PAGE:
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For Immediate Release
April 19, 2016

Contact Kathie Osterman, Communications and Legislative Services, (402) 471-9313 or

DHHS Hits Eight for Eight – Ends Session on High Note

Lincoln—Courtney Phillips, CEO of the Nebraska Department of Health and Human Services, said today the Department’s total legislative package of eight bills has been passed by the Legislature and signed by Governor Ricketts.   

 “It’s a great feeling to know there is support for the issues we believe are important,” said Phillips.  “Our focus is on making government better for our clients and the citizens of Nebraska, with an added focus this year of working with our stakeholders to find common ground when necessary.” 

DHHS worked closely with senators throughout the legislative session, and for the first time in recent years, sought input from partners and stakeholders on potential legislation before the session started.  Phillips said she believes that made a difference in the agency’s success.

"Senators were pleased to introduce bills on behalf of DHHS, which is an indication of the cooperation fostered by CEO Courtney Phillips,” said State Senator Kathy Campbell, chair of the Legislature’s Health and Human Services Committee.  “All of the bills passed, which is reflective of the confidence Senators have in a renewed commitment by CEO Phillips and her team to address the needs of Nebraskans."
Phillips said citizens will see a more effective DHHS, a reduction in regulations, and improved services as a result of these bills. 

“Disability Rights Nebraska appreciates a renewed spirit of cooperation and collaboration embraced by HHS leadership, marked by a commitment to work with and seek input from advocates as well as many families and individuals that they serve,” said Brad Meurrens, public policy specialist with Disability Rights Nebraska.  “We are pleased that the Department is interested in holding meaningful, interactive, continuous dialogue with these groups to achieve the common goal to improve the lives of some of Nebraska’s most vulnerable citizens.”

Meurrens said that while DRN may not see eye-to-eye with HHS on every aspect of every issue, the Department has been willing, with sincerity, to hear their side.  “Disability Rights Nebraska believes that progress can be achieved through open communication and collaboration between HHS, advocates, and other stakeholders.  We look forward to strengthening our working relationship with HHS for the betterment of Nebraskans with disabilities,” he said.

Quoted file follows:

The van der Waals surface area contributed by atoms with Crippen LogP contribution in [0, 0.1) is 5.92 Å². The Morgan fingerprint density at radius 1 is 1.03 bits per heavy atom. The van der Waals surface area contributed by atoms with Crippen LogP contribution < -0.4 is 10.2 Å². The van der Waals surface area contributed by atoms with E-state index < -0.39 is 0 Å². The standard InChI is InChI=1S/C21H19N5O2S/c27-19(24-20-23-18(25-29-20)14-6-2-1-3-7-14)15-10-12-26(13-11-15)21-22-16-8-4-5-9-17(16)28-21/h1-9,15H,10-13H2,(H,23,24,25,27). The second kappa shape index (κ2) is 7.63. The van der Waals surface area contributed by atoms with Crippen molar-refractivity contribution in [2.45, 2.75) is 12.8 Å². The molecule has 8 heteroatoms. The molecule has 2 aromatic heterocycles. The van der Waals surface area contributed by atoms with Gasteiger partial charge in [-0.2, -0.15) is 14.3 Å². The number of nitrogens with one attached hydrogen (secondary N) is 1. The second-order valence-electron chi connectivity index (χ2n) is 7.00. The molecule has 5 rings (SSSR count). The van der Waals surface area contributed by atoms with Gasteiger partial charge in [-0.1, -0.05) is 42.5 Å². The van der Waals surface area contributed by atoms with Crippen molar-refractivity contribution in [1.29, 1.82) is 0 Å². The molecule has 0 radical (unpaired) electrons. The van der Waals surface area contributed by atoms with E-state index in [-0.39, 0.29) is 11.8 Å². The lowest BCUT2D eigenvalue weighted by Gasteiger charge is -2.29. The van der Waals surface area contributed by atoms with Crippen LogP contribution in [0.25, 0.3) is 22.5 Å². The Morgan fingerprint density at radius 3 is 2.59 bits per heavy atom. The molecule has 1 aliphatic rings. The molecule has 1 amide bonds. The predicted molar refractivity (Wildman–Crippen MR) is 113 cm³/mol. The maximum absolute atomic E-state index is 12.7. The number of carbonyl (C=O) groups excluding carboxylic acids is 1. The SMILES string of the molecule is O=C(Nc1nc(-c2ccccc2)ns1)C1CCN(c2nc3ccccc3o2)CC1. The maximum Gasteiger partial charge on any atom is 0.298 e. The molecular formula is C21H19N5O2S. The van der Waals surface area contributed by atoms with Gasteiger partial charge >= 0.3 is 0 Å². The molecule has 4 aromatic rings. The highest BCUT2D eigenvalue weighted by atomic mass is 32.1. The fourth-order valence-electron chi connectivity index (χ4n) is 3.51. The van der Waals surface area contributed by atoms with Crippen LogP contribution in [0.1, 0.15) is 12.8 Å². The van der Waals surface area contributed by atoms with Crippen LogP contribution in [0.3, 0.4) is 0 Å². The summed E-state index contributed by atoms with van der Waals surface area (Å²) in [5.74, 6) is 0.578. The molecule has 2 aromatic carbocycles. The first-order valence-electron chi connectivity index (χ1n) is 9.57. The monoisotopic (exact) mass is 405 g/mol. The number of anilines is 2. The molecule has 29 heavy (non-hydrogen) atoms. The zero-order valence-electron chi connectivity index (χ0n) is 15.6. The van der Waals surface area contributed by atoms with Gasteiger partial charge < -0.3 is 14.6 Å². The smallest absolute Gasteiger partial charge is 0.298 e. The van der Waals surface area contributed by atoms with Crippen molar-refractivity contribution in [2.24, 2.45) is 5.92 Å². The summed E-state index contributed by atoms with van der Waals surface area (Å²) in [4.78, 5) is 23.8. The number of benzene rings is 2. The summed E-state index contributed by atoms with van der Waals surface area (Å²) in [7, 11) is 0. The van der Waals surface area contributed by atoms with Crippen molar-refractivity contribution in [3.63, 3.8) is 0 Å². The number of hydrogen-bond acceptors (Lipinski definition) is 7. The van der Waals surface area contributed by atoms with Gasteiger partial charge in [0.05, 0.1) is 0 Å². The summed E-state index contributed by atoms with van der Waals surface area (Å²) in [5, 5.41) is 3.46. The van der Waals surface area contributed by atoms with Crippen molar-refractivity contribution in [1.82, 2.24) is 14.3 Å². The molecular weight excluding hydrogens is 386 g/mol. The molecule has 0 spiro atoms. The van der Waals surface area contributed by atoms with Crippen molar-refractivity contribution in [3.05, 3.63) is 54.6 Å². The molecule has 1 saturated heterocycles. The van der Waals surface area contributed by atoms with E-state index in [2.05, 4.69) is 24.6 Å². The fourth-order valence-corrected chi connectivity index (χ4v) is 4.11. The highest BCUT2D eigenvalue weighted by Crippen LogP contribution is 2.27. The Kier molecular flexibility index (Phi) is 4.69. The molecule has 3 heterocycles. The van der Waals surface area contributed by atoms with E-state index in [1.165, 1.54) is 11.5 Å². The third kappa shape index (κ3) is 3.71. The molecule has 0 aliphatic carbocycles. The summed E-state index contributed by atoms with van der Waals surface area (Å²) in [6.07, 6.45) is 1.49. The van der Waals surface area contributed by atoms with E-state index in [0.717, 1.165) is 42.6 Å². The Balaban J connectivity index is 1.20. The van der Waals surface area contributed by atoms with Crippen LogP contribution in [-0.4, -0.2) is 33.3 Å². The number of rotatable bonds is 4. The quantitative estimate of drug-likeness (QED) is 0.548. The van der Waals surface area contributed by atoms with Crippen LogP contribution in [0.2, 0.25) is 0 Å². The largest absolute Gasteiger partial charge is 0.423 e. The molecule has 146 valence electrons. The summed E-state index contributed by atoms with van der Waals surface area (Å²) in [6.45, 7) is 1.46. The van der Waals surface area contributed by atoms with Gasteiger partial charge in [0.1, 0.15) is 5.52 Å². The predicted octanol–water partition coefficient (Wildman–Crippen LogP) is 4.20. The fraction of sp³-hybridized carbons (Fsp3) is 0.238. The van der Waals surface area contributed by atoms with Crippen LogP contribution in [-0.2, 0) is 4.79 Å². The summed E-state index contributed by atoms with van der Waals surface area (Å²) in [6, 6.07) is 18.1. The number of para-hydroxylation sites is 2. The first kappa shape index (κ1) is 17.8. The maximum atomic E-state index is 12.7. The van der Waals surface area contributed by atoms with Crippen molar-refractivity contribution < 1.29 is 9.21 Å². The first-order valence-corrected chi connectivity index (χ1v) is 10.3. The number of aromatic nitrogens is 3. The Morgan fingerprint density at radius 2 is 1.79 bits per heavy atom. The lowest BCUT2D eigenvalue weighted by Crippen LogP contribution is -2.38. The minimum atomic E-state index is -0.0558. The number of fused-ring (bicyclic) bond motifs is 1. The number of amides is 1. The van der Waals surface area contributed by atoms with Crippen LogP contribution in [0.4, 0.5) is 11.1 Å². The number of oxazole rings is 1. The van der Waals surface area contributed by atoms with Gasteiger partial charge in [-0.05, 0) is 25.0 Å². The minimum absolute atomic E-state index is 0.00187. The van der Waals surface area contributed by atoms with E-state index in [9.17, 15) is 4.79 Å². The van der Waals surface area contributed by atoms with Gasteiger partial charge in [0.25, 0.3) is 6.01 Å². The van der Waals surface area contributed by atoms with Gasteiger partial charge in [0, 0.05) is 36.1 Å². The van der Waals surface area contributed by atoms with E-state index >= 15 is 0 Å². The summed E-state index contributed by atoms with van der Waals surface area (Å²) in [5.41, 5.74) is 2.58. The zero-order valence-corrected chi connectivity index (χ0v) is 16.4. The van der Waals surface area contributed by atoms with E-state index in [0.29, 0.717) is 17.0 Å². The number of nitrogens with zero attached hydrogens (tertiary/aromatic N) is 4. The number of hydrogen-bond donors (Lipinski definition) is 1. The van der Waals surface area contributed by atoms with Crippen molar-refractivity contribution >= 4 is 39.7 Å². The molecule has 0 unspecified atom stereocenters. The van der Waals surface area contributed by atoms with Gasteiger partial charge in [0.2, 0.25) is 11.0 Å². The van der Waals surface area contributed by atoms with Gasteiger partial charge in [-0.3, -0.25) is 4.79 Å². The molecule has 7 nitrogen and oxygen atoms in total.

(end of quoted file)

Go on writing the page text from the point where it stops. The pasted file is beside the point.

“I want to thank the state senators who spearheaded these initiatives for us and also our stakeholders for their diligent and constructive feedback,” said Phillips.  “Building these partnerships is key to our future work of helping Nebraskans live better lives.”

The bills are:
LB 816 (Senator Scheer) aligns state law with federal HIPAA requirements regarding access to records of patients in state institutions, making them available to law enforcement and county attorneys, to current treatment providers, and upon request when a patient has been deceased for 55 years or more.  This bill will provide more timely treatment for those patients.

LB 859 (Senator Campbell) moves the authority to issue cease and desist orders from the individual licensing boards to the director of the Division of Public Health, with the recommendation of such board.  This bill will prevent violations of federal antitrust law in light of a recent U.S. Supreme Court decision.

LB 869 amended into LB 698 (Senator Crawford) requires that specified high-risk Nebraska Medicaid providers and persons with a 5 percent or more ownership of that provider submit fingerprints for nationwide criminal background checks.  This bill is necessary for Nebraska Medicaid to comply with federal regulations and protects the health and safety of Medicaid clients.

LB 899 (Senator Baker) amends the definition of “lead free” in the Nebraska Safe Drinking Water Act to conform to the amended federal definition in the federal Safe Drinking Water Act.  Nebraska is required to have laws as stringent as the federal law concerning drinking water in order to maintain primacy, which allows DHHS to ensure the public’s safety.

LB 924 (Senator Kolterman) allows a noncustodial parent, who is not in arrears in court-ordered child support payments, the option to pay through an auto-withdrawal process provided the custodial parent and DHHS so agree, resulting in a more customer-focused state government.  Currently, the only allowed payment process is income withholding.

LB 963 amended into LB 698 (Senator Fox) changes the Area Agency on Aging area plan submission timeframes to mirror federal regulations and also repeals an outdated maintenance of effort funding requirement, resulting in a reduction in unnecessary government requirements.

LB 1011 (Senator Campbell) provides flexibility in contracts with Medicaid managed care organizations (MCOs) delivering behavioral health care services.  DHHS will combine physical health, behavioral health, and pharmacy benefits into a program called Heritage Health effective January 2017, and the changes in this bill will allow Heritage Health MCOs to control costs and administer the programs more efficiently.
LB 1039 (Senator Coash) clarifies the definition of the term intellectual disability, adding clarity and consistency with generally accepted psychological standards.
A more detailed description of the bills and copies of DHHS testimony are also available at